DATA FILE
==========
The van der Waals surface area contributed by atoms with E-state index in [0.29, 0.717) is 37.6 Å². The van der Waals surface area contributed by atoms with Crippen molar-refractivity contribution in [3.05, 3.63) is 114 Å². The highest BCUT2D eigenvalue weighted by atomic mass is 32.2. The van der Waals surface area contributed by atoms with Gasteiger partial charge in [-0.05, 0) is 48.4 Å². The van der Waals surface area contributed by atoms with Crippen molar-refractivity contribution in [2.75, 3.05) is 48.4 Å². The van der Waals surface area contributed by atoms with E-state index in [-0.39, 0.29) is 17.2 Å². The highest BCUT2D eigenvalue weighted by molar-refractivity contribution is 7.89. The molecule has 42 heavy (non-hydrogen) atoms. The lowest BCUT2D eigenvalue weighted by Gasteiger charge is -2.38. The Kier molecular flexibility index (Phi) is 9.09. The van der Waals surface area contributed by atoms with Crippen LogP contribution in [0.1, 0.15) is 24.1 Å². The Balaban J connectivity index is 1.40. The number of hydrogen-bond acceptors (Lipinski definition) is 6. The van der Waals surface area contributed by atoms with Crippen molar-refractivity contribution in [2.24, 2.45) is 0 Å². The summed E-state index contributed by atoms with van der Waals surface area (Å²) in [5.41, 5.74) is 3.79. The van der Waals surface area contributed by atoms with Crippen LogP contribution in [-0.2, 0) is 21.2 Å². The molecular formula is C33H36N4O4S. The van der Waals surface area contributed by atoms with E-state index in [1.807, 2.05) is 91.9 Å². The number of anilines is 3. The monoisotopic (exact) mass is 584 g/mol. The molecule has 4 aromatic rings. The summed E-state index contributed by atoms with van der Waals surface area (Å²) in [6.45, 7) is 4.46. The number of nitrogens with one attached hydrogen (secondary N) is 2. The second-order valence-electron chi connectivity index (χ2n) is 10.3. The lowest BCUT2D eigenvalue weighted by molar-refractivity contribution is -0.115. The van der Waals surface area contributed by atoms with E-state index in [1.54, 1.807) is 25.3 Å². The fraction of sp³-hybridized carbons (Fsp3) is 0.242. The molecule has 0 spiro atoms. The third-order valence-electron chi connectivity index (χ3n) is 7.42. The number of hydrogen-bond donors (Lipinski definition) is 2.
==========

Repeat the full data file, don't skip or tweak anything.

The van der Waals surface area contributed by atoms with E-state index in [0.29, 0.717) is 37.6 Å². The van der Waals surface area contributed by atoms with Crippen molar-refractivity contribution in [3.05, 3.63) is 114 Å². The highest BCUT2D eigenvalue weighted by atomic mass is 32.2. The van der Waals surface area contributed by atoms with Gasteiger partial charge in [-0.05, 0) is 48.4 Å². The van der Waals surface area contributed by atoms with Crippen molar-refractivity contribution in [2.75, 3.05) is 48.4 Å². The van der Waals surface area contributed by atoms with E-state index in [-0.39, 0.29) is 17.2 Å². The highest BCUT2D eigenvalue weighted by molar-refractivity contribution is 7.89. The molecule has 42 heavy (non-hydrogen) atoms. The lowest BCUT2D eigenvalue weighted by Gasteiger charge is -2.38. The Kier molecular flexibility index (Phi) is 9.09. The van der Waals surface area contributed by atoms with Crippen LogP contribution in [0.1, 0.15) is 24.1 Å². The Balaban J connectivity index is 1.40. The number of hydrogen-bond acceptors (Lipinski definition) is 6. The van der Waals surface area contributed by atoms with Crippen molar-refractivity contribution in [2.24, 2.45) is 0 Å². The summed E-state index contributed by atoms with van der Waals surface area (Å²) in [5.41, 5.74) is 3.79. The van der Waals surface area contributed by atoms with Crippen LogP contribution in [-0.2, 0) is 21.2 Å². The molecular formula is C33H36N4O4S. The van der Waals surface area contributed by atoms with E-state index in [1.807, 2.05) is 91.9 Å². The number of anilines is 3. The monoisotopic (exact) mass is 584 g/mol. The molecule has 4 aromatic rings. The summed E-state index contributed by atoms with van der Waals surface area (Å²) in [6.45, 7) is 4.46. The number of nitrogens with one attached hydrogen (secondary N) is 2. The second-order valence-electron chi connectivity index (χ2n) is 10.3. The lowest BCUT2D eigenvalue weighted by molar-refractivity contribution is -0.115. The van der Waals surface area contributed by atoms with E-state index in [1.54, 1.807) is 25.3 Å². The fraction of sp³-hybridized carbons (Fsp3) is 0.242. The molecule has 0 spiro atoms. The third-order valence-electron chi connectivity index (χ3n) is 7.42. The number of hydrogen-bond donors (Lipinski definition) is 2.